How to Properly Nail Your Character Arc: The Ultimate Guide

How to Nail Your Character Arc: The Ultimate Guide

 

A crucial part of any screenplay is the main character’s growth and evolution from beginning to end. This is their character arc.

How do they grow? How do they change? What journey do they go on? Their character arc should speak to these questions.

Whether the term leaves you scratching your head or fills you with trepidation about how to properly build it up, we’re here to help guide you.

 

What is a Character Arc?

In simplified terms…

a character arc is the transformation or growth that a character has over the entirety of a screenplay.

Traditionally, the character that has the most significant character arc is the main character, aka the protagonist.

Their growth or internal journey is typically displayed as rather substantial, moving from one extreme to another.

  • For example, many protagonists fall into the “unlikely hero” trope and as such typically progress from clueless, cowardly, passive, etc. to strong, courageous, and, well, heroic.

Of course, this growth and change doesn’t occur in a vacuum. One of the major driving elements in a character arc is a whole host of opposing, external forces that appear almost impossible to overcome.

The character arc is pushed forward by this as the protagonist is essentially forced to evolve or face defeat. They must achieve this change by acquiring, for example, certain skills, self-awareness, allies, or conviction.

What Makes a Stand-Out Character Arc?

There’s a marked difference between creating a good character arc and an absolutely stand-out character arc. Anyone who watches great films and TV will know this.

What makes for a brilliant, captivating and memorable character arc?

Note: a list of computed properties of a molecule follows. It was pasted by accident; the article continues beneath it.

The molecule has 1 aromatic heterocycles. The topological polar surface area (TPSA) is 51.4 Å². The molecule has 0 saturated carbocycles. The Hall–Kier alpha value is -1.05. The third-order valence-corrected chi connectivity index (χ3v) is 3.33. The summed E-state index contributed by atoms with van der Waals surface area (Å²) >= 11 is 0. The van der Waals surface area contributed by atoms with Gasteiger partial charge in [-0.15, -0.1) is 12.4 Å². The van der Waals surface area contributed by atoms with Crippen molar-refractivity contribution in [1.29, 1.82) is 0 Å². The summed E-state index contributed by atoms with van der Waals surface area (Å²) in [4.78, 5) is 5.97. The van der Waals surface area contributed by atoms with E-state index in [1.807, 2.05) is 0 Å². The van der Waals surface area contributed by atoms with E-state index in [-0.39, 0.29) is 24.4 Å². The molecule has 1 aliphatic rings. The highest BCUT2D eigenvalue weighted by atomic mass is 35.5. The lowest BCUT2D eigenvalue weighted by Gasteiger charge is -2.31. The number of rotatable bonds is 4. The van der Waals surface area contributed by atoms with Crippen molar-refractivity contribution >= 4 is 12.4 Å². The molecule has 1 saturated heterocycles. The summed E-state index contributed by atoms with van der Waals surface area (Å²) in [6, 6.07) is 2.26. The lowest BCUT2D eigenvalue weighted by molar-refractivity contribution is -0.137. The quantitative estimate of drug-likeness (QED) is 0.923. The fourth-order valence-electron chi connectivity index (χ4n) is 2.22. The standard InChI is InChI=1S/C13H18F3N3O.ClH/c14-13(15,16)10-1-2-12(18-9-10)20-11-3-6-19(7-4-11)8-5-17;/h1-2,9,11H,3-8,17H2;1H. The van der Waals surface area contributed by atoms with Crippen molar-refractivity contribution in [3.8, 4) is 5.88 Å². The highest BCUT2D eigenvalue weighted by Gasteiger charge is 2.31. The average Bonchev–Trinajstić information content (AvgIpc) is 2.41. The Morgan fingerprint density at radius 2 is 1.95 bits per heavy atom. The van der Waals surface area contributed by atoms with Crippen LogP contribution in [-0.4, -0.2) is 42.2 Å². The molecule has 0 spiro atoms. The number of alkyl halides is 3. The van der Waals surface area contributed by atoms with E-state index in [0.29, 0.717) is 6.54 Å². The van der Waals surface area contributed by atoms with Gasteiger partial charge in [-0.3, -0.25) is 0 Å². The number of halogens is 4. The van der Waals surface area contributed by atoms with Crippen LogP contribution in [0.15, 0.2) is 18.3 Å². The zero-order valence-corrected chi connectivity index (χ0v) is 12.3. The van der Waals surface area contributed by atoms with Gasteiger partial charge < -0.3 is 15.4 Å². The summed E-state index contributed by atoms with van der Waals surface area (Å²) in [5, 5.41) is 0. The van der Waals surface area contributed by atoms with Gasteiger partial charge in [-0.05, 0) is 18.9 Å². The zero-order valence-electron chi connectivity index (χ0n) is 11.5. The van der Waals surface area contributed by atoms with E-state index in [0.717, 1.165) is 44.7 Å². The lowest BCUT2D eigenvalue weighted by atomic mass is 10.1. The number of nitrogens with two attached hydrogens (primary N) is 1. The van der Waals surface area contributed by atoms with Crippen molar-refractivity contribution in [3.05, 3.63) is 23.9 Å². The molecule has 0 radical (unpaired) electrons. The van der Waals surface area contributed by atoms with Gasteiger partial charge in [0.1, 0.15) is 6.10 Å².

1. Complex Characterisation

    • Avoid cliched, predictable character arcs by creating characters that have flaws, represent morally grey areas, and have both good and bad sides to all their character traits.
    • Even character’s strengths have certain weaknesses attached. Exploring how that impacts the individual and their growth will make all the difference in their character arc.
    • Contemporary TV, in particular, is filled with such characters, proving their appeal to audiences. These are characters who are appealing and disgusting all at once and overall prove compelling to watch.

Walter White Character Arc

2. Equal inner and outer journeys

    • In the real world, growth and the struggle for it happens on both an internal and an external level.
    • Focus on exploring both sides of your character’s journey. This gives their growth more weight and resonance.

3. Setbacks

    • Realism makes for better character arcs. There’s little more unrealistic than a character arc that lacks ups and downs.
    • Growth and change don’t happen in a straight line. Explore this and show that even the hero of the story will have their bad days.
    • This speaks far truer than a character who keeps winning against all odds, and it makes the end transformation all that more fulfilling.

Steps for a Great Character Arc

Of course, there’s no one set way to write a great character arc – but having a series of suggested templates certainly doesn’t hurt.